We arrived home and I set about getting dinner ready. I was still hurt, still unsure of how to handle the situation, still noticeably short on small talk. Soon, Eli came into the kitchen.
“Are you OK, Mommy?” (The child must parent the infantile parent)
“Not really,” I told him. He went upstairs and I continued making dinner. Soon, I heard him crying in his room. I went upstairs and asked what was wrong.
“I feel baaaaaad!” he wailed.
“Why do you feel bad?” I asked.
“Because I said something meeeeean!”
Knowing that he felt remorse melted my resentment and cleared the way for empathy. (Empathy as a “tool” for domination?) I held him and stroked his hair, telling him that I know how it feels to make a mistake. I explained how important it is to show respect to each other and let him know that I forgave him. He asked if we could cuddle, and I could see that I was no longer “stupid mom” — I was the mom he could turn to for both guidance and comfort. (Yeah! The mom he can expect to “jerked him around” emotionally; to manipulate him using “mental cruelty” psychology. How “warm”; how motherly!)
What had I stumbled onto that afternoon? The power of authenticity. My response was not to dispense punishment or engage in a power struggle, but simply to tune into my own feelings and honor them. I hadn’t forced him to apologize, and because I hadn’t made him feign an emotion he didn’t yet feel, I allowed him to experience the impact of his words upon someone he loves. (OMG! I am going to puke! What rationalization for narcissistic behavior!)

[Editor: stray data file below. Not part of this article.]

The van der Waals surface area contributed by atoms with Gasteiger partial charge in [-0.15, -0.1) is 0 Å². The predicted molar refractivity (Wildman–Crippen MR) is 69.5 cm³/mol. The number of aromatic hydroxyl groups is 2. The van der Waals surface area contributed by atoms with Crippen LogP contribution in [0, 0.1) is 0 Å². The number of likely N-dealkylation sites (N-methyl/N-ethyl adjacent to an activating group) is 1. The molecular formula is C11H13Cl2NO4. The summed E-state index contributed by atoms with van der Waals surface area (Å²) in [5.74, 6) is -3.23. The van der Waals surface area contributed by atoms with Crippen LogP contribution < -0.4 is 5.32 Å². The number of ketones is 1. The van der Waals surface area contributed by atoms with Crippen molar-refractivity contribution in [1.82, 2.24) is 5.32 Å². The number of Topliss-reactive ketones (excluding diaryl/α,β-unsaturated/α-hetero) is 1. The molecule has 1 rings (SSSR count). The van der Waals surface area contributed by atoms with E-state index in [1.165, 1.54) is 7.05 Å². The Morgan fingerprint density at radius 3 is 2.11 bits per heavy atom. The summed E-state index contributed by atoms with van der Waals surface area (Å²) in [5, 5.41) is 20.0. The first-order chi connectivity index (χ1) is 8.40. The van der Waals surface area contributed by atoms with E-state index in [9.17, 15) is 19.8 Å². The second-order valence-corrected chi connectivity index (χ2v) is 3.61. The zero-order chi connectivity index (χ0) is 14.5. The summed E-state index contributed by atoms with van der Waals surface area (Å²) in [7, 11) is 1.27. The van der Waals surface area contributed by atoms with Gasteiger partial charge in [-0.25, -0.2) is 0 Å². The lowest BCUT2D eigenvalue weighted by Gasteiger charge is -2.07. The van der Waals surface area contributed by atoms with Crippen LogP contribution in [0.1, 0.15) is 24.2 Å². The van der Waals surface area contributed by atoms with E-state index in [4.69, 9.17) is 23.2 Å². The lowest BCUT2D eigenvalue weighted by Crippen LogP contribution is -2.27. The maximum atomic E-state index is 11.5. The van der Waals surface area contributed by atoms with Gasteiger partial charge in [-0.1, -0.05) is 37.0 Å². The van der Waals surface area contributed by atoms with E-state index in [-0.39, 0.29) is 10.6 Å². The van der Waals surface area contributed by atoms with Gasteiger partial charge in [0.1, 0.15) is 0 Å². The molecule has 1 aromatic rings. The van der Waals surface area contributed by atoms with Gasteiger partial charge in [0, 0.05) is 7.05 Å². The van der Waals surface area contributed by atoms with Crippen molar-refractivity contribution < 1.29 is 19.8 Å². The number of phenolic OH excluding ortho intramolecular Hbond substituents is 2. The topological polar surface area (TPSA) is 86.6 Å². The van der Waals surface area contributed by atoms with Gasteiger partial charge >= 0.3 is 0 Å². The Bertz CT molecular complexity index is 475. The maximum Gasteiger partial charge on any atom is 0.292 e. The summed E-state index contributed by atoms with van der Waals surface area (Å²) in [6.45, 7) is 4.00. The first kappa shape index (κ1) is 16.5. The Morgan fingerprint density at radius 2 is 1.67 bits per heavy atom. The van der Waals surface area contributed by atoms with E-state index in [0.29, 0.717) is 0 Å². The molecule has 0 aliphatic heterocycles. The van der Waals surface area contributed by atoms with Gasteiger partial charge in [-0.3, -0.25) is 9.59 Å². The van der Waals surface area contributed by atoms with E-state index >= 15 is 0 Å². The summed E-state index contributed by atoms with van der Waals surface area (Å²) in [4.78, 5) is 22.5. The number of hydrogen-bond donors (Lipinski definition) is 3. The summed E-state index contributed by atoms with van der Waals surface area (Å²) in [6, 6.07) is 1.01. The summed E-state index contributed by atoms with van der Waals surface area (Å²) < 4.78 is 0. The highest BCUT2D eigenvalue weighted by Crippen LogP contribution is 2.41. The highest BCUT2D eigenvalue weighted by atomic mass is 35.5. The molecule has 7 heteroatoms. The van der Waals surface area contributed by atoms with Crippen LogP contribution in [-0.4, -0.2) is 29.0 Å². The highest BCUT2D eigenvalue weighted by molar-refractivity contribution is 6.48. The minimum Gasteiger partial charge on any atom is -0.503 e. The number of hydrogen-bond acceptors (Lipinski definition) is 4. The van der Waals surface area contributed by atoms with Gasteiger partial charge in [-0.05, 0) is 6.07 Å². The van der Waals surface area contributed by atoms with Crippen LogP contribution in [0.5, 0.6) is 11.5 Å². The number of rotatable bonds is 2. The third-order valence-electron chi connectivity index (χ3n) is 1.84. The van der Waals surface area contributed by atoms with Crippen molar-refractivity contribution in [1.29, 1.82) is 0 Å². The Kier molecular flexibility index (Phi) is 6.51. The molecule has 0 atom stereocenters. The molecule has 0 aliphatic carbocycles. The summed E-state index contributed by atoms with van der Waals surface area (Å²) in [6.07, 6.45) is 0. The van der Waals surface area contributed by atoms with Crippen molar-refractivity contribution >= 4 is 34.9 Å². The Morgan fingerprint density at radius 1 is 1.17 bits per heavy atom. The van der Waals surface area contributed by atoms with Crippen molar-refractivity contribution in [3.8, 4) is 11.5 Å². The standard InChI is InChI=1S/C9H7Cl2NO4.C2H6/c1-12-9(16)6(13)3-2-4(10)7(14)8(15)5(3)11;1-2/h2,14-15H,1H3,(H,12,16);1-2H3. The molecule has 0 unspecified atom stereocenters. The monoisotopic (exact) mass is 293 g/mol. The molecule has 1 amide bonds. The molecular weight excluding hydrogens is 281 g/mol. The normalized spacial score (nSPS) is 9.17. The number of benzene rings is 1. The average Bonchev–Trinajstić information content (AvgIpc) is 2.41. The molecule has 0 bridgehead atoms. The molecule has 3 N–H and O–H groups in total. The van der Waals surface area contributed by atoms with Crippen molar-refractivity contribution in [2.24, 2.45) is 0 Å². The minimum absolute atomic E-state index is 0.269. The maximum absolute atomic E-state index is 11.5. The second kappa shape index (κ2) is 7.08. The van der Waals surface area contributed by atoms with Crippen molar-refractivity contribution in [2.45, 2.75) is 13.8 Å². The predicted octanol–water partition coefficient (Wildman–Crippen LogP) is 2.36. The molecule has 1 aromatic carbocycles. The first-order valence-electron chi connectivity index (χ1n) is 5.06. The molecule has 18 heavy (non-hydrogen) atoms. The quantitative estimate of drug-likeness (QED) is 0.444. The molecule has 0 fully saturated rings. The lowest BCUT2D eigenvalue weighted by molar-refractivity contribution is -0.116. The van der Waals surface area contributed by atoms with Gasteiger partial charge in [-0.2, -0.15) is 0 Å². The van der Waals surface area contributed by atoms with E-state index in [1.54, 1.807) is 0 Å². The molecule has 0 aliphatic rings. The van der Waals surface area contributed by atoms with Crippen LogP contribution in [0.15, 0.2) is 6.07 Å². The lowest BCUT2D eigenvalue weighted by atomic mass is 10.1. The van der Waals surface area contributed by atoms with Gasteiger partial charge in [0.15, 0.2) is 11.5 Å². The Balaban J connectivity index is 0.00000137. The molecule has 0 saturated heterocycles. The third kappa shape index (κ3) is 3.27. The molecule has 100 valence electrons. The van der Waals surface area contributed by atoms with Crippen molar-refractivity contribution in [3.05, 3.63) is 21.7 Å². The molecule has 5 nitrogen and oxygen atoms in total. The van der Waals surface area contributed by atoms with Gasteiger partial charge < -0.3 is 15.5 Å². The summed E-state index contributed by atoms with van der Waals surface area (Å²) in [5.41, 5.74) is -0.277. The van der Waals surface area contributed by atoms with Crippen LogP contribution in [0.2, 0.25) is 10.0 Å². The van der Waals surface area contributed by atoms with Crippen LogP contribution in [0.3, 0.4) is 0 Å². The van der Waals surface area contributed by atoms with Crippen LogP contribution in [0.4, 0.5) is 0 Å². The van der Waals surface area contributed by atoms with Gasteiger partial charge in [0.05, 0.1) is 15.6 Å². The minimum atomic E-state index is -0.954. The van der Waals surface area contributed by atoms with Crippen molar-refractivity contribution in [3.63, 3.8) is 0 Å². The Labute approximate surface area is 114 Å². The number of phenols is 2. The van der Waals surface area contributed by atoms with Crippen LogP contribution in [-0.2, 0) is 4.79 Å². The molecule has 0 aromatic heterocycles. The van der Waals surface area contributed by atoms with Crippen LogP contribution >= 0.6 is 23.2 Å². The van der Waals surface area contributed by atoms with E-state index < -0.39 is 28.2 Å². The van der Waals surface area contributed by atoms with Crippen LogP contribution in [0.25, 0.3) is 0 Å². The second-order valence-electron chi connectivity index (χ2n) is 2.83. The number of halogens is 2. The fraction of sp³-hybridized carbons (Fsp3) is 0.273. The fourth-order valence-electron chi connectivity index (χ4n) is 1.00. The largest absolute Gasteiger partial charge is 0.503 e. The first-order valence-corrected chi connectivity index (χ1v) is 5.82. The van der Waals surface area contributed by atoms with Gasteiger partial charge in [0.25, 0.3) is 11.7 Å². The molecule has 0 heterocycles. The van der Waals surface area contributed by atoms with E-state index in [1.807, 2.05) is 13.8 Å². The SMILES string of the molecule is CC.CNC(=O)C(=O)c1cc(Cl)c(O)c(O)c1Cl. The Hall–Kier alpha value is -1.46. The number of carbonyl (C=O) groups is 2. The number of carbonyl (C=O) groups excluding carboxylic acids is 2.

So often we feel the need to modify our children’s behavior, and we try to apply a stock response. But when we allow our real feelings to move through us before jumping into action or reaction, we give ourselves — and our children — the space to be guided by our true and better instincts.
Brigitte, you do not deserve to be called stupid, and your feeling that this is utterly wrong is utterly right. If this were any other relationship — a friend or relative telling you you’re stupid — how would you respond? (This is a 3 1/2 y.o.) It is time to set a real boundary around this. When your son says, “Stupid mom,” you say “Not Ok,” and take him to his room. Don’t force an apology, but allow your own emotions and give yourself the gift of time away from him, until you can let the anger move through you and return to your center. Honor yourself by owning all the ways that you’re a great mom.
Sooner or later, he’ll ask, “Can I come out?” He will feel the distance his own behavior has created and want to reconnect with you. But be true to your own emotions. Do you need a little more time? Then be authentic. “Not yet, Sam. I’m not quite ready.” Wait until you are truly ready, after you’ve tapped into your sense of worth, self-regard and adult perspective. When he asks again, you will be able to respond from that place. You’ll say something like, “Are you ready to treat me with courtesy?” You’ll hear a resounding “yes,” and it will be genuine.
No lectures, no rehashing. The boundary will teach him. He will see what self-respect looks like. He’ll realize that you have a limit, and pushing past it will cost him. Every good relationship has such a line, and it’s time for him to learn this. Please know that at 3, your son is at the nadir of his ability to empathize, but this will improve sometime after his fourth birthday.
There’s nothing wrong with you or your child. This is simply the time to demonstrate that healthy relationships stem from self-respect and clear boundaries. The sooner you do, the sooner he will respect you, which is ultimately what kids want the most.
In warm support,
Sheila, The Parent Parent